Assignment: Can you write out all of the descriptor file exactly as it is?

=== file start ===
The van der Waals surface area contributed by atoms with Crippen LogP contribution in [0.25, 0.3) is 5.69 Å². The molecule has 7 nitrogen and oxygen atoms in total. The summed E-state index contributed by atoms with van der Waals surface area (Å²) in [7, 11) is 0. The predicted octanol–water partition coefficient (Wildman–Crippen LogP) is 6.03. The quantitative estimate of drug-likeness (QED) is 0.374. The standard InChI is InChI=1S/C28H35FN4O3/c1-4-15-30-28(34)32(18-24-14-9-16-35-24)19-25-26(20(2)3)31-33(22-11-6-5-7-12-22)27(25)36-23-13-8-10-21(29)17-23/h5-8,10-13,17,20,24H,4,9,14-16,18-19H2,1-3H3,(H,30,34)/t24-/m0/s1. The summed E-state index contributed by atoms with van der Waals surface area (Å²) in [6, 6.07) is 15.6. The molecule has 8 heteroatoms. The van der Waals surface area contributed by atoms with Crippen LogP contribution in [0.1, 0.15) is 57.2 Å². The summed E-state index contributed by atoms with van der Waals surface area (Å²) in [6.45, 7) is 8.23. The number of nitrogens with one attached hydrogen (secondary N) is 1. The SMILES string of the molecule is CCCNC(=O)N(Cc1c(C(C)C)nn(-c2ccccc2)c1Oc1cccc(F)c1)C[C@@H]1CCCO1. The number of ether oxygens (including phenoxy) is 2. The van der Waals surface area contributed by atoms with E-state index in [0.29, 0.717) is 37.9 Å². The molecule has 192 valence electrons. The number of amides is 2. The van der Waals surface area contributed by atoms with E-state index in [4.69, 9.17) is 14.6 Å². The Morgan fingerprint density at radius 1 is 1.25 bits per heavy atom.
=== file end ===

The van der Waals surface area contributed by atoms with Crippen LogP contribution in [0.25, 0.3) is 5.69 Å². The molecule has 7 nitrogen and oxygen atoms in total. The summed E-state index contributed by atoms with van der Waals surface area (Å²) in [7, 11) is 0. The predicted octanol–water partition coefficient (Wildman–Crippen LogP) is 6.03. The quantitative estimate of drug-likeness (QED) is 0.374. The standard InChI is InChI=1S/C28H35FN4O3/c1-4-15-30-28(34)32(18-24-14-9-16-35-24)19-25-26(20(2)3)31-33(22-11-6-5-7-12-22)27(25)36-23-13-8-10-21(29)17-23/h5-8,10-13,17,20,24H,4,9,14-16,18-19H2,1-3H3,(H,30,34)/t24-/m0/s1. The summed E-state index contributed by atoms with van der Waals surface area (Å²) in [6, 6.07) is 15.6. The molecule has 8 heteroatoms. The van der Waals surface area contributed by atoms with Crippen LogP contribution in [0.1, 0.15) is 57.2 Å². The summed E-state index contributed by atoms with van der Waals surface area (Å²) in [6.45, 7) is 8.23. The number of nitrogens with one attached hydrogen (secondary N) is 1. The SMILES string of the molecule is CCCNC(=O)N(Cc1c(C(C)C)nn(-c2ccccc2)c1Oc1cccc(F)c1)C[C@@H]1CCCO1. The number of ether oxygens (including phenoxy) is 2. The van der Waals surface area contributed by atoms with E-state index in [0.29, 0.717) is 37.9 Å². The molecule has 192 valence electrons. The number of amides is 2. The van der Waals surface area contributed by atoms with E-state index in [4.69, 9.17) is 14.6 Å². The Morgan fingerprint density at radius 1 is 1.25 bits per heavy atom.